Football World Cup in Qatar not a fair lot for the climate

Two soccer fans tackle Qatar’s climate and human rights atrocities

FIFA World Cup.

Photo by Fauzan Saari via Unsplash.

Qatar’s bid for the FIFA World Cup was shrouded in controversy and corruption. Former FIFA President Sepp Blatter recently admitted that allowing Qatar to host the tournament was a mistake. Many believe FIFA was bribed by Qatar as Blatter was on trial for fraud, of which he was eventually acquitted in June. Although he has since been acquitted, there is still much to be clarified in this situation.

So, as two staunch football (and yes, it’s football) fans, we put aside our north London rivalry to highlight Qatar’s blatant disregard for climate change and human rights.

FIFA estimates that over 5 billion people will watch at least one match of the FIFA Men’s World Cup 2022 during this month. Every four years, this event brings excitement to fans while causing dire environmental consequences.

Over 1.2 million tourists from around the world are expected to visit Qatar. People are flown in from South America (approx. 18 hours flight time), North America (approx. 16 hours) and Europe (approx. six hours). In addition to these flights, many people are believed to be staying in nearby Dubai and flying an hour to Qatar for each match day. This is important to emphasize as each hour of flight time is estimated to emit over 250kg of greenhouse gases per passenger. To put this in perspective, a 12-hour flight is roughly equivalent to the annual greenhouse gas emissions of an average BC household in 2018.

Another factor contributing to greenhouse gas emissions from the World Cup is the structural logistical needs. Qatar built seven new stadiums, a new airport and about 100 hotels just for this event. A conservative estimate puts greenhouse gas emissions from the new stadiums alone at about 2.06 megatons — a figure equivalent to the annual amount generated by 664,516 British Columbia homes.

Finally, it should be noted that the money Qatar is using to host the upcoming World Cup comes from polluting sources. Over 80 percent of Qatar’s government revenue since 2014 has come from the oil and gas sector. This results in Qatar emitting the most greenhouse gases per capita in the world, producing just over twice as much as Canada.

Aside from the World Cup’s massive and damaging climate impact, the Qatari government has also flagrantly disregarded the safety of migrant workers. Qatar hired foreign workers from places like India, Bangladesh, Pakistan and the Philippines, and many of these workers made as little as $6 a day and worked up to 10 hours almost every day of the week. Many also received late pay, and some were denied pay upon completion.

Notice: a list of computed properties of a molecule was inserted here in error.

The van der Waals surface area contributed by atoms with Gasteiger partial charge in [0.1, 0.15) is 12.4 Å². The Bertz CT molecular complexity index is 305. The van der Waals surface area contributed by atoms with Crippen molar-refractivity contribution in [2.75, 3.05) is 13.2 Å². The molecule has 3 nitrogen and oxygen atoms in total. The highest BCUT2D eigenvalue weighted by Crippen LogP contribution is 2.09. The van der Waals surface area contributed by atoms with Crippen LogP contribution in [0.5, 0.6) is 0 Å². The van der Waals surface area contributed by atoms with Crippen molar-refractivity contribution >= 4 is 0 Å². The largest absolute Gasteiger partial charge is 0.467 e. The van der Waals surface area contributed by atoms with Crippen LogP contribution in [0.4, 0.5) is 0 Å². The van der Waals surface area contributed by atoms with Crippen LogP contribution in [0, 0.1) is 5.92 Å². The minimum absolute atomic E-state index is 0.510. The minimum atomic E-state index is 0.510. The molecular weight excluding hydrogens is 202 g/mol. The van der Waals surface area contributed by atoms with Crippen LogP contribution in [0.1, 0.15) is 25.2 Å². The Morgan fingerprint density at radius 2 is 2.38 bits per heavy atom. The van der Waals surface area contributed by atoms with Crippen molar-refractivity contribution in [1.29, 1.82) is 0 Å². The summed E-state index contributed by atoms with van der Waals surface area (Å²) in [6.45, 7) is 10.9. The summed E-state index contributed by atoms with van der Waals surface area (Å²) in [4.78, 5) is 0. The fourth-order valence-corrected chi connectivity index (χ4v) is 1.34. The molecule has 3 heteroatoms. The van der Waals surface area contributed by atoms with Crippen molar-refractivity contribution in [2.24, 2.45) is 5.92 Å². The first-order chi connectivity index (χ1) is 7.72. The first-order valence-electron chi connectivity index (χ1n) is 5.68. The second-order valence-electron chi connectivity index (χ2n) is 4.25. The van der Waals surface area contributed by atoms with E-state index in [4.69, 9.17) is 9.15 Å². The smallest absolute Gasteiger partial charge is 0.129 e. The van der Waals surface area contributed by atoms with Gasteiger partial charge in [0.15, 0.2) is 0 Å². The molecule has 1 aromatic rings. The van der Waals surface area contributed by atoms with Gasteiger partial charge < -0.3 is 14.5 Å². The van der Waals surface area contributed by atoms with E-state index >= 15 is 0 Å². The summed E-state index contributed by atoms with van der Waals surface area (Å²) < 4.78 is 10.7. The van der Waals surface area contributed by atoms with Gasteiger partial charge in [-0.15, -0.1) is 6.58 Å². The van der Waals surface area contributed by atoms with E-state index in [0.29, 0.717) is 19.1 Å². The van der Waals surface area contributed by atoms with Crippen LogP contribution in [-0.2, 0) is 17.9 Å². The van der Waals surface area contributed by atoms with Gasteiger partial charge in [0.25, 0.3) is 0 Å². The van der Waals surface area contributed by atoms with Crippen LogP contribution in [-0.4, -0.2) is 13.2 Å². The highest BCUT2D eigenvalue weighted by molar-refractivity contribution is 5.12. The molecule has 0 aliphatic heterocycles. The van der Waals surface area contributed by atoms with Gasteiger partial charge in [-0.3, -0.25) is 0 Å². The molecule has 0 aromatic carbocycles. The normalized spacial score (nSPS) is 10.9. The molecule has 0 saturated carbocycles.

Since 2010, over 6,500 foreign workers have died due to unsafe working conditions. Many outlets believe the number could be higher as Qatar does not report deaths linked to heart attacks and respiratory failure, despite these being linked to heat stroke, which is a major threat to workers there.

Another detail to remember is that the 2022 World Cup will take place in November and December. This is due to the extreme heat players would face in Qatar if the World Cup was played in the regular June/July slot. While players are being relieved of those temperatures, workers, who work year-round to meet tight deadlines, haven’t. Temperatures in December average around 18 degrees Celsius, but in June, July and August they average just under 36 degrees with some days exceeding 45 degrees.

As a football fan, it is important to understand the issues surrounding this World Cup. It’s easy to get lost in the beautiful game and spectacular venues and forget the bigger issues embedded within.

This is not a call to boycott the games, but it is a call to investigate their circumstances. Soccer is growing in popularity in Canada, marked by Canada’s first participation in a World Cup in 36 years. We must fight for change and ensure this is the last time human life and the environment are disregarded for this sport – Canada must hold itself to a higher standard when it hosts the 2026 World Cup with the USA and Mexico, and so do we must hold them accountable.


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